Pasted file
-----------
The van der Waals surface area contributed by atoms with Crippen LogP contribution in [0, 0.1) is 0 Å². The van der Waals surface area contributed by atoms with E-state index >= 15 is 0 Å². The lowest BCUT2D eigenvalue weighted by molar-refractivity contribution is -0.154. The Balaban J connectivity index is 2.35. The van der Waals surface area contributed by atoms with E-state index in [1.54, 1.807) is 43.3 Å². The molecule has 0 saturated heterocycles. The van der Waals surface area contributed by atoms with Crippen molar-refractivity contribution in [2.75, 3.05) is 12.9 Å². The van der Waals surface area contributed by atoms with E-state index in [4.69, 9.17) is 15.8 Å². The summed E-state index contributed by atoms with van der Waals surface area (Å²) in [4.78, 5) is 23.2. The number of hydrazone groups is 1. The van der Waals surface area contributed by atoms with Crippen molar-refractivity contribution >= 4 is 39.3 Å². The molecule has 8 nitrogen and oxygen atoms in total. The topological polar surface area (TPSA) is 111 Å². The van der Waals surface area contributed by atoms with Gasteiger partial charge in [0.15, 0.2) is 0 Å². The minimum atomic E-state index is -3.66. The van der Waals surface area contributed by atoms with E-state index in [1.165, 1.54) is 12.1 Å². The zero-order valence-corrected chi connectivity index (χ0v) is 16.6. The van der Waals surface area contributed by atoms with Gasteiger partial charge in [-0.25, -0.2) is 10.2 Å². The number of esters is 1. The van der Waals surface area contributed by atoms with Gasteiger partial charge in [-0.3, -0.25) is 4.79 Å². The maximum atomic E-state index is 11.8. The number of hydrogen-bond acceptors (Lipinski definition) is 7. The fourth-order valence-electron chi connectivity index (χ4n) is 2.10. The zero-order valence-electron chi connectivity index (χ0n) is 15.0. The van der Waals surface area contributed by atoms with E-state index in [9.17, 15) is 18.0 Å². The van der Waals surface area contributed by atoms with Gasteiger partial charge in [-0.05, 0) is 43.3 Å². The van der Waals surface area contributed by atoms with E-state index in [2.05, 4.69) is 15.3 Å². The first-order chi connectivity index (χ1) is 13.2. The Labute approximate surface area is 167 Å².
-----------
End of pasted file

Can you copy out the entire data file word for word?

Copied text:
The van der Waals surface area contributed by atoms with Crippen LogP contribution in [0, 0.1) is 0 Å². The van der Waals surface area contributed by atoms with E-state index >= 15 is 0 Å². The lowest BCUT2D eigenvalue weighted by molar-refractivity contribution is -0.154. The Balaban J connectivity index is 2.35. The van der Waals surface area contributed by atoms with E-state index in [1.54, 1.807) is 43.3 Å². The molecule has 0 saturated heterocycles. The van der Waals surface area contributed by atoms with Crippen molar-refractivity contribution in [2.75, 3.05) is 12.9 Å². The van der Waals surface area contributed by atoms with E-state index in [4.69, 9.17) is 15.8 Å². The summed E-state index contributed by atoms with van der Waals surface area (Å²) in [4.78, 5) is 23.2. The number of hydrazone groups is 1. The van der Waals surface area contributed by atoms with Crippen molar-refractivity contribution >= 4 is 39.3 Å². The molecule has 8 nitrogen and oxygen atoms in total. The topological polar surface area (TPSA) is 111 Å². The van der Waals surface area contributed by atoms with Gasteiger partial charge in [0.15, 0.2) is 0 Å². The minimum atomic E-state index is -3.66. The van der Waals surface area contributed by atoms with E-state index in [1.165, 1.54) is 12.1 Å². The zero-order valence-corrected chi connectivity index (χ0v) is 16.6. The van der Waals surface area contributed by atoms with Gasteiger partial charge in [-0.25, -0.2) is 10.2 Å². The number of esters is 1. The van der Waals surface area contributed by atoms with Gasteiger partial charge in [-0.3, -0.25) is 4.79 Å². The maximum atomic E-state index is 11.8. The number of hydrogen-bond acceptors (Lipinski definition) is 7. The fourth-order valence-electron chi connectivity index (χ4n) is 2.10. The zero-order valence-electron chi connectivity index (χ0n) is 15.0. The van der Waals surface area contributed by atoms with E-state index in [9.17, 15) is 18.0 Å². The van der Waals surface area contributed by atoms with Gasteiger partial charge in [-0.05, 0) is 43.3 Å². The van der Waals surface area contributed by atoms with E-state index in [2.05, 4.69) is 15.3 Å². The first-order chi connectivity index (χ1) is 13.2. The Labute approximate surface area is 167 Å².